You’ve seen them in zoos. They are a combination of conventional terrariums and aquariums. On top there’s a rainforest, below there’s an aquarium. This aqua-terrarium, also called a paludarium (latin: palus = swamp), is very popular with biotope enthusiasts. With it you can simulate riverbank zones, landscapes with waterfalls and water holes very authentically.
The land part needs to be set up like a terrarium, while the water part requires your knowledge of aquatics.
Turtle keepers have been using a kind of paludarium for decades and it is now becoming more and more popular with aquarists.
Just add a water part to a large aquarium with sufficient floor space (the water part needs to be shallow in proportion to the total height of the aquarium). As rule of thumb the depth of the water part approximately corresponds to the shell length of the turtle.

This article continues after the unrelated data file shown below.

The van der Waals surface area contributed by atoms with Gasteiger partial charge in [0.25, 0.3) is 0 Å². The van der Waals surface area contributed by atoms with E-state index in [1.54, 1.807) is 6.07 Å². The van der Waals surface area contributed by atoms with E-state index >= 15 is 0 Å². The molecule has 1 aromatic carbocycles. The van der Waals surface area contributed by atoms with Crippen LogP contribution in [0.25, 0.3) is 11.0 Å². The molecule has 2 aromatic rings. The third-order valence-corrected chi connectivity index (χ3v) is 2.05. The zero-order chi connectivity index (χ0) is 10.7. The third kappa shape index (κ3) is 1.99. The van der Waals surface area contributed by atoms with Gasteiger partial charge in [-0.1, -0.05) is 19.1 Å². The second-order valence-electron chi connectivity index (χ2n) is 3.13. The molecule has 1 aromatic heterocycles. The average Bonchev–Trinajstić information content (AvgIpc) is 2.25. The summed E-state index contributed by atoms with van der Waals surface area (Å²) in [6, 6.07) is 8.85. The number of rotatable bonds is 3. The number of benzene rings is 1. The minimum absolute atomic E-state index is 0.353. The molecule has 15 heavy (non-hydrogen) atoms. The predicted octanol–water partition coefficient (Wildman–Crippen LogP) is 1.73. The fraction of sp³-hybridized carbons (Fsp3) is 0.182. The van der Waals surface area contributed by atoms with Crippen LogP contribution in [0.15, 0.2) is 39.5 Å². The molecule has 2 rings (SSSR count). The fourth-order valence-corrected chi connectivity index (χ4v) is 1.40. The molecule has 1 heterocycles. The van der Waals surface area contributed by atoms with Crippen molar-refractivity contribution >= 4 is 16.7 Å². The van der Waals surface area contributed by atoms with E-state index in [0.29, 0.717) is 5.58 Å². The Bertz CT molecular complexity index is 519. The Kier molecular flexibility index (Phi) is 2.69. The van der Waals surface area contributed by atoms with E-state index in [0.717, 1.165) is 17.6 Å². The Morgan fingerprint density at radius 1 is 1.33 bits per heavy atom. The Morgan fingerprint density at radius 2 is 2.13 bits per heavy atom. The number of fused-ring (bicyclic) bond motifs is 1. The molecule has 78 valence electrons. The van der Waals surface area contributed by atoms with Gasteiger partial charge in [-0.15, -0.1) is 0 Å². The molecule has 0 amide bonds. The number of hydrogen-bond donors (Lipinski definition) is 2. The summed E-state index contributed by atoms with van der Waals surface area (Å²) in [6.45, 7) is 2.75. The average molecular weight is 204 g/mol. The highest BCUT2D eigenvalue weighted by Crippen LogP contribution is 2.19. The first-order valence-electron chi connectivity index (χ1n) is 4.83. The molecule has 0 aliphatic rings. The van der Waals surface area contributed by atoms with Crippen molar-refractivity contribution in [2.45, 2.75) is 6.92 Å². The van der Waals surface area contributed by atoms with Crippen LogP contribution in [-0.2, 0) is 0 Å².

The water part is filtered with a suitable internal filter ( Internal filter ) which is installed in a horizontal lying position to ensure good water quality. The appropriate water treatment with JBL Biotopol T is also important during water changes. The water temperature is controlled by means of an aquarium heater ( Heater stats external & internal ).
Since turtles love to rip out and eat aquatic plants the planting is tricky. This is then done in the land part, which the animals reach by climbing out of the water. The water zone should have sandy soil ( JBL Sansibar WHITE ) or gravel ( JBL Sansibar RIVER ).
You can decorate it with cork, woods and stones, just like nature does. Marsh plants have proven to be especially hard-wearing. The substrate is one of the usual terrarium substrates ( Substrate ). Just make sure that as little as possible of it moves from the land part into the water zone.
No matter whether you set up a paludarium for a turtle or you want to enlarge your water dragon’s habitat with an aquarium, there are no limits to your creativity and your manual dexterity.
Tell us in your comments about your paludarium or about your current plans for one.